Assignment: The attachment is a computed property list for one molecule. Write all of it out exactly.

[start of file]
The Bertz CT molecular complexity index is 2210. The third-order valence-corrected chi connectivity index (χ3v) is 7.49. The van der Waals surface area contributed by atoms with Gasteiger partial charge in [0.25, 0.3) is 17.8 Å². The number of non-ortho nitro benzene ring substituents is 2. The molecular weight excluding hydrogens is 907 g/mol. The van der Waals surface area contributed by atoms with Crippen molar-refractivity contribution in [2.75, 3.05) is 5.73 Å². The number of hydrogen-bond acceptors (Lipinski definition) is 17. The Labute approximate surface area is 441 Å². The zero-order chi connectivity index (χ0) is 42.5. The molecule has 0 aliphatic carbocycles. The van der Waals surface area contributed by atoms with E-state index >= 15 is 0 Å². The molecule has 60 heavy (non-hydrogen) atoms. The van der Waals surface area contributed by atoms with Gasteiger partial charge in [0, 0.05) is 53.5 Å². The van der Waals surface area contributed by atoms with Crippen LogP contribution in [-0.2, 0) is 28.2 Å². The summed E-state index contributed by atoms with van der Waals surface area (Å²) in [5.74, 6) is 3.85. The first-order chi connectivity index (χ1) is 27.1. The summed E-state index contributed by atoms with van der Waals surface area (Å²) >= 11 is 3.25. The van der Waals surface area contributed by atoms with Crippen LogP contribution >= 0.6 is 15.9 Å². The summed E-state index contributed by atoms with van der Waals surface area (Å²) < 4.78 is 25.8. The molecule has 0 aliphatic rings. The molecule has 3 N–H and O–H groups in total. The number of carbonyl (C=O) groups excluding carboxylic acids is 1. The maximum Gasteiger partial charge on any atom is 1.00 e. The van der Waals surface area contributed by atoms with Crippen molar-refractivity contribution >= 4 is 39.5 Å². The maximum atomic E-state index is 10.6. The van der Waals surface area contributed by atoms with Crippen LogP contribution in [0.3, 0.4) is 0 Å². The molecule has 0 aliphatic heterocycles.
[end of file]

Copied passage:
The Bertz CT molecular complexity index is 2210. The third-order valence-corrected chi connectivity index (χ3v) is 7.49. The van der Waals surface area contributed by atoms with Gasteiger partial charge in [0.25, 0.3) is 17.8 Å². The number of non-ortho nitro benzene ring substituents is 2. The molecular weight excluding hydrogens is 907 g/mol. The van der Waals surface area contributed by atoms with Crippen molar-refractivity contribution in [2.75, 3.05) is 5.73 Å². The number of hydrogen-bond acceptors (Lipinski definition) is 17. The Labute approximate surface area is 441 Å². The zero-order chi connectivity index (χ0) is 42.5. The molecule has 0 aliphatic carbocycles. The van der Waals surface area contributed by atoms with E-state index >= 15 is 0 Å². The molecule has 60 heavy (non-hydrogen) atoms. The van der Waals surface area contributed by atoms with Gasteiger partial charge in [0, 0.05) is 53.5 Å². The van der Waals surface area contributed by atoms with Crippen LogP contribution in [-0.2, 0) is 28.2 Å². The summed E-state index contributed by atoms with van der Waals surface area (Å²) in [5.74, 6) is 3.85. The first-order chi connectivity index (χ1) is 27.1. The summed E-state index contributed by atoms with van der Waals surface area (Å²) >= 11 is 3.25. The van der Waals surface area contributed by atoms with Crippen LogP contribution >= 0.6 is 15.9 Å². The summed E-state index contributed by atoms with van der Waals surface area (Å²) < 4.78 is 25.8. The molecule has 0 aliphatic rings. The molecule has 3 N–H and O–H groups in total. The number of carbonyl (C=O) groups excluding carboxylic acids is 1. The maximum Gasteiger partial charge on any atom is 1.00 e. The van der Waals surface area contributed by atoms with Crippen molar-refractivity contribution >= 4 is 39.5 Å². The maximum atomic E-state index is 10.6. The van der Waals surface area contributed by atoms with Crippen LogP contribution in [0.3, 0.4) is 0 Å². The molecule has 0 aliphatic heterocycles.